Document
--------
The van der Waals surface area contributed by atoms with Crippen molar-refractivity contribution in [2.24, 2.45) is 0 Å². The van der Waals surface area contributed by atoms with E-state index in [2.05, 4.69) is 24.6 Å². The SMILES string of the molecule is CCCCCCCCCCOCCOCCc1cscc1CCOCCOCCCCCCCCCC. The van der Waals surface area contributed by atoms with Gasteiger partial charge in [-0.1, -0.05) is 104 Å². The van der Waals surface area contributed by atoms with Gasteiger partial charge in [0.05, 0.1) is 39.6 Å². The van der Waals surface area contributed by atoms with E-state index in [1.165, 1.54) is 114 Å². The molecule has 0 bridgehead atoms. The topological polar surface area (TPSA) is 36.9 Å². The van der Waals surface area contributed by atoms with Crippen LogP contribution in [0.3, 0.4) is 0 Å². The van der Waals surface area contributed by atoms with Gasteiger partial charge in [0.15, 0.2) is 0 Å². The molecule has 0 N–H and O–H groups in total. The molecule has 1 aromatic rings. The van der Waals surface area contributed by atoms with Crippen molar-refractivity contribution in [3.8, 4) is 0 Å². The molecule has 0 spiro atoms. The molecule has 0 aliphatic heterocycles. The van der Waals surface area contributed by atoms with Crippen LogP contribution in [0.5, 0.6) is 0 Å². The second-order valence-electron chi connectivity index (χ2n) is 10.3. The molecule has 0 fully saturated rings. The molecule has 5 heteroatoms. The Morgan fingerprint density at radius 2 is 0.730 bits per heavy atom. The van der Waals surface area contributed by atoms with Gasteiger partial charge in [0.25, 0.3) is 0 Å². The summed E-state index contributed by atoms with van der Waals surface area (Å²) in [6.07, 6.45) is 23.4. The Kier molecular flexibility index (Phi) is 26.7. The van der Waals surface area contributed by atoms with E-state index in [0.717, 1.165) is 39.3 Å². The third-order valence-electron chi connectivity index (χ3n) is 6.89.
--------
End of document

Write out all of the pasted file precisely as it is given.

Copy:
The van der Waals surface area contributed by atoms with Crippen molar-refractivity contribution in [2.24, 2.45) is 0 Å². The van der Waals surface area contributed by atoms with E-state index in [2.05, 4.69) is 24.6 Å². The SMILES string of the molecule is CCCCCCCCCCOCCOCCc1cscc1CCOCCOCCCCCCCCCC. The van der Waals surface area contributed by atoms with Gasteiger partial charge in [-0.1, -0.05) is 104 Å². The van der Waals surface area contributed by atoms with Gasteiger partial charge in [0.05, 0.1) is 39.6 Å². The van der Waals surface area contributed by atoms with E-state index in [1.165, 1.54) is 114 Å². The molecule has 0 bridgehead atoms. The topological polar surface area (TPSA) is 36.9 Å². The van der Waals surface area contributed by atoms with Crippen LogP contribution in [0.3, 0.4) is 0 Å². The van der Waals surface area contributed by atoms with Gasteiger partial charge in [0.15, 0.2) is 0 Å². The molecule has 0 N–H and O–H groups in total. The molecule has 1 aromatic rings. The van der Waals surface area contributed by atoms with Crippen molar-refractivity contribution in [3.8, 4) is 0 Å². The molecule has 0 spiro atoms. The molecule has 0 aliphatic heterocycles. The van der Waals surface area contributed by atoms with Crippen LogP contribution in [0.5, 0.6) is 0 Å². The second-order valence-electron chi connectivity index (χ2n) is 10.3. The molecule has 0 fully saturated rings. The molecule has 5 heteroatoms. The Morgan fingerprint density at radius 2 is 0.730 bits per heavy atom. The van der Waals surface area contributed by atoms with Gasteiger partial charge in [0.25, 0.3) is 0 Å². The summed E-state index contributed by atoms with van der Waals surface area (Å²) in [6.07, 6.45) is 23.4. The Kier molecular flexibility index (Phi) is 26.7. The van der Waals surface area contributed by atoms with E-state index in [0.717, 1.165) is 39.3 Å². The third-order valence-electron chi connectivity index (χ3n) is 6.89.